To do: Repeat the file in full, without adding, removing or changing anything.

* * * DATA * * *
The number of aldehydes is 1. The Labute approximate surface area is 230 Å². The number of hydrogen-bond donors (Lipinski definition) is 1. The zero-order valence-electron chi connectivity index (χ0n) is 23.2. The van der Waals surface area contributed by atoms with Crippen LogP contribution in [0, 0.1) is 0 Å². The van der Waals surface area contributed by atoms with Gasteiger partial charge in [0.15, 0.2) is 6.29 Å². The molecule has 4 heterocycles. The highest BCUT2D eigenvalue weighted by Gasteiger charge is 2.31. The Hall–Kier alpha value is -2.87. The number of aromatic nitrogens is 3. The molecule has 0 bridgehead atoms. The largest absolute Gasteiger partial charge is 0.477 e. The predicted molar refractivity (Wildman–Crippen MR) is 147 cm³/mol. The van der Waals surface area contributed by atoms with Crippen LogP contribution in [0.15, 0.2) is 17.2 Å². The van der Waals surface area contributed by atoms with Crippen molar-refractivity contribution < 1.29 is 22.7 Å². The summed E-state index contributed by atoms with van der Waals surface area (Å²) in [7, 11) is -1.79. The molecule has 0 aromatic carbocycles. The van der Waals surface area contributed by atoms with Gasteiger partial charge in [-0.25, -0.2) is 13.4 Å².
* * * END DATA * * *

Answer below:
The number of aldehydes is 1. The Labute approximate surface area is 230 Å². The number of hydrogen-bond donors (Lipinski definition) is 1. The zero-order valence-electron chi connectivity index (χ0n) is 23.2. The van der Waals surface area contributed by atoms with Crippen LogP contribution in [0, 0.1) is 0 Å². The van der Waals surface area contributed by atoms with Gasteiger partial charge in [0.15, 0.2) is 6.29 Å². The molecule has 4 heterocycles. The highest BCUT2D eigenvalue weighted by Gasteiger charge is 2.31. The Hall–Kier alpha value is -2.87. The number of aromatic nitrogens is 3. The molecule has 0 bridgehead atoms. The largest absolute Gasteiger partial charge is 0.477 e. The predicted molar refractivity (Wildman–Crippen MR) is 147 cm³/mol. The van der Waals surface area contributed by atoms with Crippen LogP contribution in [0.15, 0.2) is 17.2 Å². The van der Waals surface area contributed by atoms with Crippen molar-refractivity contribution < 1.29 is 22.7 Å². The summed E-state index contributed by atoms with van der Waals surface area (Å²) in [7, 11) is -1.79. The molecule has 0 aromatic carbocycles. The van der Waals surface area contributed by atoms with Gasteiger partial charge in [-0.25, -0.2) is 13.4 Å².